KUALA LUMPUR, Dec 12 — The Health Ministry today ordered glove manufacturer Laglove (M) Sdn Bhd to close its premises in Kajang, Selangor, seemingly due to poor workers’ living conditions that are in violation of Covid-19 safety regulations.
In the notice sighted by Malay Mail, the company was ordered to close its premises for seven days, starting from December 24.
The notice said the factory was “in a condition that may cause the start or spread of infectious diseases to many people”, which is in violation of the Prevention and Control of Infectious Diseases Act 1988.
The notice came after a surprise visit by the Human Resource Ministry (MoHR) earlier today and posted on Facebook earlier today.
The posts did not mention the name of the factory, but showed workers living inside shipping containers, under squalid conditions.
Human Resources Minister Datuk Seri M. Saravanan who joined in the sudden morning operations, said the workers’ living conditions were in violation of the Workers’ Minimum Standards of Housing and Amenities Act 1990 (Act 446).
“I was sad to see the condition of the workers’ accommodation in this factory which was crowded and cramped.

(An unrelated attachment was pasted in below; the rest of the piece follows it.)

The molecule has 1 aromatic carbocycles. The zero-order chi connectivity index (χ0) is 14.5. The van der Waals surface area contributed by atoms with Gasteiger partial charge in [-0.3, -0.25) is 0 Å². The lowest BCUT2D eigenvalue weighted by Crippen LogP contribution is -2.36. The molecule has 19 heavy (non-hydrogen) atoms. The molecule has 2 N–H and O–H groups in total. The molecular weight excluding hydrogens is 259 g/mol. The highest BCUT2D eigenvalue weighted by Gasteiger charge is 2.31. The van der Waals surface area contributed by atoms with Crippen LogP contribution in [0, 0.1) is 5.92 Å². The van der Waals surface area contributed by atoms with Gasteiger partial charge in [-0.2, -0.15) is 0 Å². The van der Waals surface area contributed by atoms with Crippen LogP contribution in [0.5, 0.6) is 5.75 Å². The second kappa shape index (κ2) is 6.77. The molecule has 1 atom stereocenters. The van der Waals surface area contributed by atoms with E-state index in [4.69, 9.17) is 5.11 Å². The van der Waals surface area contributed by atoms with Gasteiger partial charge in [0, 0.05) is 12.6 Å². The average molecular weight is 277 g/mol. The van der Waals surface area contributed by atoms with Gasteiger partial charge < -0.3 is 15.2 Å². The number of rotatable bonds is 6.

“The Labour Department will continue to ensure employers obey Act 446 so that workers’ welfare are guaranteed,” he wrote on his Facebook page.
The MoHR had issued an invitation to the media on December 19, notifying them of the raid on Laglove today.
News portal Free Malaysia Today had earlier reported that a glove maker in Kajang had been closed due to the same violation today, without mentioning names.
According to the portal, 781 of the company’s workers were found living in two blocks of shipping containers, stacked three storeys high, located behind the company’s factory.
Malay Mail could not reach MoHR for comment at the time of writing.
Reuters reported that Laglove’s parent company Brightway Holdings Sdn Bhd confirmed the raid had taken place early today, but denied its workers were living in containers as alleged. It also claimed to have fewer workers than the number given by the government official.
This isn’t the first time Malaysia’s glove making industry has faced such controversies, with the US government blocking imports from Top Glove in July, allegedly due to labour abuses.
Putrajaya has been cracking down on factories here after a rise in Covid-19 cases originating from its crowded workers dormitories.
A number of Malaysia’s largest glove manufacturers have faced Covid-19 infections among its workers, including Top Glove, Hartalega, Careplus and Kossan.
Malaysia’s largest Covid-19 cluster dubbed Teratai began at Top Glove’s Klang facilities. Over 2,000 workers tested positive for the virus.